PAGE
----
reviews

  • Beth Letain, Winkles, 2018, oil on canvas 74 3⁄4 × 67".

    Beth Letain

    PACE

    The eight paintings in Beth Letain’s first London show, “Signal Hill,” came as a breath of fresh air to those of us caught between the hectic chaos of the Royal Academy of Arts’s ever-popular salon-style summer exhibition and the London art world’s dominant ethos of post-YBA knowingness. The appeal of the Berlin-based Canadian’s stripped-back abstractions lies in their breezy sense of touch and rhythm delivered on a majestic scale.

    Letain constructed these large works—the smallest measures more than six by five and a half feet, while the biggest is about eleven and a half by ten feet—by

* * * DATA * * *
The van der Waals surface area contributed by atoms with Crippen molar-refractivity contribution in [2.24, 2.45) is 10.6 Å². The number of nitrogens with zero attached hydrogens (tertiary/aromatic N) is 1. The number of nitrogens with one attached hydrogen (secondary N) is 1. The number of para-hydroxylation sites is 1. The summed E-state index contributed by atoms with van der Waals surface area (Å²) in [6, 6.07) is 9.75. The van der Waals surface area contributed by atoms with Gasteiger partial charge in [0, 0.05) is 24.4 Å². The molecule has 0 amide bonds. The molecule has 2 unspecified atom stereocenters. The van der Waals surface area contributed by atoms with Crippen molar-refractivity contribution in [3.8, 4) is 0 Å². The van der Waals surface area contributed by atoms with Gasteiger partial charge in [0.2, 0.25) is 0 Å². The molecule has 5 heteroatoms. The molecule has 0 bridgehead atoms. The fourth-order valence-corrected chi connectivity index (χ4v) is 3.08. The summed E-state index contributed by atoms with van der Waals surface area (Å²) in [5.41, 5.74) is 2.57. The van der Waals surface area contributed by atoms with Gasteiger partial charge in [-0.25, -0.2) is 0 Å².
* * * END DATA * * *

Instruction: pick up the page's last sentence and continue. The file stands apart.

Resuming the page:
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  • Lin May Saeed, Bee, 2018, cardboard, transparent paper, strip lights, 102 × 102 3⁄8 × 19 5⁄8".

    Lin May Saeed

    Studio Voltaire

    “Animals are the main victims of history,” writes the historian Yuval Noah Harari. That dismal fact was fleshed out in a one-room survey comprising six wall works, a stack of A3 posters, and four animal sculptures by Berlin-based artist and animal rights activist Lin May Saeed. Often working with storytelling, the crafts materials of school projects (Styrofoam, colored paper, string), and the frontal compositions of children’s museum dioramas or didactic imagery, Saeed conflates the deep time of geological history with that of childhood, both tinged with lost innocence.

    Near the entrance was

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